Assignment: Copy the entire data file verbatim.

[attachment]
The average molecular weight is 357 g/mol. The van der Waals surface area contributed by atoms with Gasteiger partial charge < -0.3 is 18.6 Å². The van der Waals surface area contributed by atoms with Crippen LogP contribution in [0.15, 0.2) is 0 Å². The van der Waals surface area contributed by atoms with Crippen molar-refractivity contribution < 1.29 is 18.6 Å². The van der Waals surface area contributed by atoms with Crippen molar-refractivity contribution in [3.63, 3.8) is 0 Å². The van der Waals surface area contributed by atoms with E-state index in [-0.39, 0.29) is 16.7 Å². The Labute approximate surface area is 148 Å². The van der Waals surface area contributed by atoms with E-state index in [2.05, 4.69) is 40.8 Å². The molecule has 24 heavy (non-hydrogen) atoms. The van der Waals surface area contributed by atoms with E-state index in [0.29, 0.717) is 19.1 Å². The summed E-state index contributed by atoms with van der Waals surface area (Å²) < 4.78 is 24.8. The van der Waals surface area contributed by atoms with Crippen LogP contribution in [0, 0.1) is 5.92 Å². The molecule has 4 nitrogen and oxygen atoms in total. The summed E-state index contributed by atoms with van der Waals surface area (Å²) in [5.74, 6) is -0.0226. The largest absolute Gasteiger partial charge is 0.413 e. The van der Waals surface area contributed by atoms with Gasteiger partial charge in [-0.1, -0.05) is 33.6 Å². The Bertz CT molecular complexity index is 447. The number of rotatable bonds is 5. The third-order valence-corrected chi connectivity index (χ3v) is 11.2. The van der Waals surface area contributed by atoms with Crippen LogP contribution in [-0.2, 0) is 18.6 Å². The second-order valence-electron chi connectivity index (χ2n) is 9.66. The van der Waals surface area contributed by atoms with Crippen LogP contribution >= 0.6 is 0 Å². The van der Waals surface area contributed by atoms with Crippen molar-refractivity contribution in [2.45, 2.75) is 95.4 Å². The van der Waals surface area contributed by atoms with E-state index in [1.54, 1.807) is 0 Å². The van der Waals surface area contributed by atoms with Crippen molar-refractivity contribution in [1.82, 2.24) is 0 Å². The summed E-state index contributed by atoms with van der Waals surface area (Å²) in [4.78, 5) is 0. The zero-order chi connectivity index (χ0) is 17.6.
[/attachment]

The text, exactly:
The average molecular weight is 357 g/mol. The van der Waals surface area contributed by atoms with Gasteiger partial charge < -0.3 is 18.6 Å². The van der Waals surface area contributed by atoms with Crippen LogP contribution in [0.15, 0.2) is 0 Å². The van der Waals surface area contributed by atoms with Crippen molar-refractivity contribution < 1.29 is 18.6 Å². The van der Waals surface area contributed by atoms with Crippen molar-refractivity contribution in [3.63, 3.8) is 0 Å². The van der Waals surface area contributed by atoms with E-state index in [-0.39, 0.29) is 16.7 Å². The Labute approximate surface area is 148 Å². The van der Waals surface area contributed by atoms with E-state index in [2.05, 4.69) is 40.8 Å². The molecule has 24 heavy (non-hydrogen) atoms. The van der Waals surface area contributed by atoms with E-state index in [0.29, 0.717) is 19.1 Å². The summed E-state index contributed by atoms with van der Waals surface area (Å²) < 4.78 is 24.8. The van der Waals surface area contributed by atoms with Crippen LogP contribution in [0, 0.1) is 5.92 Å². The molecule has 4 nitrogen and oxygen atoms in total. The summed E-state index contributed by atoms with van der Waals surface area (Å²) in [5.74, 6) is -0.0226. The largest absolute Gasteiger partial charge is 0.413 e. The van der Waals surface area contributed by atoms with Gasteiger partial charge in [-0.1, -0.05) is 33.6 Å². The Bertz CT molecular complexity index is 447. The number of rotatable bonds is 5. The third-order valence-corrected chi connectivity index (χ3v) is 11.2. The van der Waals surface area contributed by atoms with Crippen LogP contribution in [-0.2, 0) is 18.6 Å². The second-order valence-electron chi connectivity index (χ2n) is 9.66. The van der Waals surface area contributed by atoms with Crippen LogP contribution >= 0.6 is 0 Å². The van der Waals surface area contributed by atoms with Crippen molar-refractivity contribution in [2.45, 2.75) is 95.4 Å². The van der Waals surface area contributed by atoms with E-state index in [1.54, 1.807) is 0 Å². The van der Waals surface area contributed by atoms with Crippen molar-refractivity contribution in [1.82, 2.24) is 0 Å². The summed E-state index contributed by atoms with van der Waals surface area (Å²) in [4.78, 5) is 0. The zero-order chi connectivity index (χ0) is 17.6.